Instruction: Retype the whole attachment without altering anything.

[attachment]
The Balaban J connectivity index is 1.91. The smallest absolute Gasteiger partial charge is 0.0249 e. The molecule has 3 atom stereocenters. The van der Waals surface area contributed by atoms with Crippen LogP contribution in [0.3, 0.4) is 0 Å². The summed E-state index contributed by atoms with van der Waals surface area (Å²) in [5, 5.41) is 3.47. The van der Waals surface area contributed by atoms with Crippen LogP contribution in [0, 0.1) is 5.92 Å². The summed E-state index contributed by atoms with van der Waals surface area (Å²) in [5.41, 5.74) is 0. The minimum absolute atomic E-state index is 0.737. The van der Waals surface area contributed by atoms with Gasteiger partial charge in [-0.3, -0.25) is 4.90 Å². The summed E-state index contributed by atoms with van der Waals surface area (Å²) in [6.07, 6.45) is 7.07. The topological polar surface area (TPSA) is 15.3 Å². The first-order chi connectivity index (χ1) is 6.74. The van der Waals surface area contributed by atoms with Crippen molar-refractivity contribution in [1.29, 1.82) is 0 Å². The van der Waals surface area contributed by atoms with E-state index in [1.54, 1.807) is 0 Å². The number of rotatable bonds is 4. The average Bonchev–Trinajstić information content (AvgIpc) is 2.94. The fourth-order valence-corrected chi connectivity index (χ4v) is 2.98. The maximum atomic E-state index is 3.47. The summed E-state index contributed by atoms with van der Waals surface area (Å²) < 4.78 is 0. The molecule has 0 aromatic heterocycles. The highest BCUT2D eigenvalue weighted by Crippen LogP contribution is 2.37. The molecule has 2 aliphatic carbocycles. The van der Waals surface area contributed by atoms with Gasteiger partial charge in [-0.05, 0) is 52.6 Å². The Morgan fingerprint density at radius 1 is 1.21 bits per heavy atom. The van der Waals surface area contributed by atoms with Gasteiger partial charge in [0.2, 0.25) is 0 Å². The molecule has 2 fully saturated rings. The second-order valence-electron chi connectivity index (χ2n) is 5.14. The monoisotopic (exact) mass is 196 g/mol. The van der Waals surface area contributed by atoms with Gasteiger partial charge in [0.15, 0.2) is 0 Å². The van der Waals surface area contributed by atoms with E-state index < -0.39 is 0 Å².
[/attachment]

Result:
The Balaban J connectivity index is 1.91. The smallest absolute Gasteiger partial charge is 0.0249 e. The molecule has 3 atom stereocenters. The van der Waals surface area contributed by atoms with Crippen LogP contribution in [0.3, 0.4) is 0 Å². The summed E-state index contributed by atoms with van der Waals surface area (Å²) in [5, 5.41) is 3.47. The van der Waals surface area contributed by atoms with Crippen LogP contribution in [0, 0.1) is 5.92 Å². The summed E-state index contributed by atoms with van der Waals surface area (Å²) in [5.41, 5.74) is 0. The minimum absolute atomic E-state index is 0.737. The van der Waals surface area contributed by atoms with Gasteiger partial charge in [-0.3, -0.25) is 4.90 Å². The summed E-state index contributed by atoms with van der Waals surface area (Å²) in [6.07, 6.45) is 7.07. The topological polar surface area (TPSA) is 15.3 Å². The first-order chi connectivity index (χ1) is 6.74. The van der Waals surface area contributed by atoms with Crippen molar-refractivity contribution in [1.29, 1.82) is 0 Å². The van der Waals surface area contributed by atoms with E-state index in [1.54, 1.807) is 0 Å². The number of rotatable bonds is 4. The average Bonchev–Trinajstić information content (AvgIpc) is 2.94. The fourth-order valence-corrected chi connectivity index (χ4v) is 2.98. The maximum atomic E-state index is 3.47. The summed E-state index contributed by atoms with van der Waals surface area (Å²) < 4.78 is 0. The molecule has 0 aromatic heterocycles. The highest BCUT2D eigenvalue weighted by Crippen LogP contribution is 2.37. The molecule has 2 aliphatic carbocycles. The van der Waals surface area contributed by atoms with Gasteiger partial charge in [-0.05, 0) is 52.6 Å². The Morgan fingerprint density at radius 1 is 1.21 bits per heavy atom. The van der Waals surface area contributed by atoms with Gasteiger partial charge in [0.2, 0.25) is 0 Å². The molecule has 2 fully saturated rings. The second-order valence-electron chi connectivity index (χ2n) is 5.14. The monoisotopic (exact) mass is 196 g/mol. The van der Waals surface area contributed by atoms with Gasteiger partial charge in [0.15, 0.2) is 0 Å². The van der Waals surface area contributed by atoms with E-state index < -0.39 is 0 Å².